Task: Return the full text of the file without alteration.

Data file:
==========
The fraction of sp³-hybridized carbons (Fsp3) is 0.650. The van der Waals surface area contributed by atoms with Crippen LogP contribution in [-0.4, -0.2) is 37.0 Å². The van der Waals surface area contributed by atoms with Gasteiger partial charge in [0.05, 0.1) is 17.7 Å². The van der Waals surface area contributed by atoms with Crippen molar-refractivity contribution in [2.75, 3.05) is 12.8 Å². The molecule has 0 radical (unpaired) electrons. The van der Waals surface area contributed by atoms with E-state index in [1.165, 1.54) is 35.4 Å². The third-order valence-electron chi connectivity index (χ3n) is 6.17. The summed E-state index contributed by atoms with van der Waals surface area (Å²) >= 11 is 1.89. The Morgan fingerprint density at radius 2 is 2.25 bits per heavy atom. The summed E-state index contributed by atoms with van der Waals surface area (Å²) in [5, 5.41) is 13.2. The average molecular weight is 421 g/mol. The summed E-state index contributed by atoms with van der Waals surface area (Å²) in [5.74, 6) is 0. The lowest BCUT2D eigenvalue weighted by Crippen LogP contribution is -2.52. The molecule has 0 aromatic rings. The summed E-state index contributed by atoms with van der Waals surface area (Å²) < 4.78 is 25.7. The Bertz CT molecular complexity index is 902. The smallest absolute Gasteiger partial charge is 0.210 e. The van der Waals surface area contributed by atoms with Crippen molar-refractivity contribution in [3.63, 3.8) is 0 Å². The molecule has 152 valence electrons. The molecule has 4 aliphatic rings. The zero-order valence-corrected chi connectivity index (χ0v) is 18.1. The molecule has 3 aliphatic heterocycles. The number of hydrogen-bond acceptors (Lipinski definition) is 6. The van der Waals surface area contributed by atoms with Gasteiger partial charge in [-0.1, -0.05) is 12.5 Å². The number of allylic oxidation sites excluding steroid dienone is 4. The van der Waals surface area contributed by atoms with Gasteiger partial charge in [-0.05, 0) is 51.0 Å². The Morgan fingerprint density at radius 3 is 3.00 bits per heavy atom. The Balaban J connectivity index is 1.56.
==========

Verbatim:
The fraction of sp³-hybridized carbons (Fsp3) is 0.650. The van der Waals surface area contributed by atoms with Crippen LogP contribution in [-0.4, -0.2) is 37.0 Å². The van der Waals surface area contributed by atoms with Gasteiger partial charge in [0.05, 0.1) is 17.7 Å². The van der Waals surface area contributed by atoms with Crippen molar-refractivity contribution in [2.75, 3.05) is 12.8 Å². The molecule has 0 radical (unpaired) electrons. The van der Waals surface area contributed by atoms with E-state index in [1.165, 1.54) is 35.4 Å². The third-order valence-electron chi connectivity index (χ3n) is 6.17. The summed E-state index contributed by atoms with van der Waals surface area (Å²) >= 11 is 1.89. The Morgan fingerprint density at radius 2 is 2.25 bits per heavy atom. The summed E-state index contributed by atoms with van der Waals surface area (Å²) in [5, 5.41) is 13.2. The average molecular weight is 421 g/mol. The summed E-state index contributed by atoms with van der Waals surface area (Å²) in [5.74, 6) is 0. The lowest BCUT2D eigenvalue weighted by Crippen LogP contribution is -2.52. The molecule has 0 aromatic rings. The summed E-state index contributed by atoms with van der Waals surface area (Å²) < 4.78 is 25.7. The Bertz CT molecular complexity index is 902. The smallest absolute Gasteiger partial charge is 0.210 e. The van der Waals surface area contributed by atoms with Crippen molar-refractivity contribution in [3.63, 3.8) is 0 Å². The molecule has 152 valence electrons. The molecule has 4 aliphatic rings. The zero-order valence-corrected chi connectivity index (χ0v) is 18.1. The molecule has 3 aliphatic heterocycles. The number of hydrogen-bond acceptors (Lipinski definition) is 6. The van der Waals surface area contributed by atoms with Gasteiger partial charge in [-0.1, -0.05) is 12.5 Å². The number of allylic oxidation sites excluding steroid dienone is 4. The van der Waals surface area contributed by atoms with Gasteiger partial charge in [-0.05, 0) is 51.0 Å². The Morgan fingerprint density at radius 3 is 3.00 bits per heavy atom. The Balaban J connectivity index is 1.56.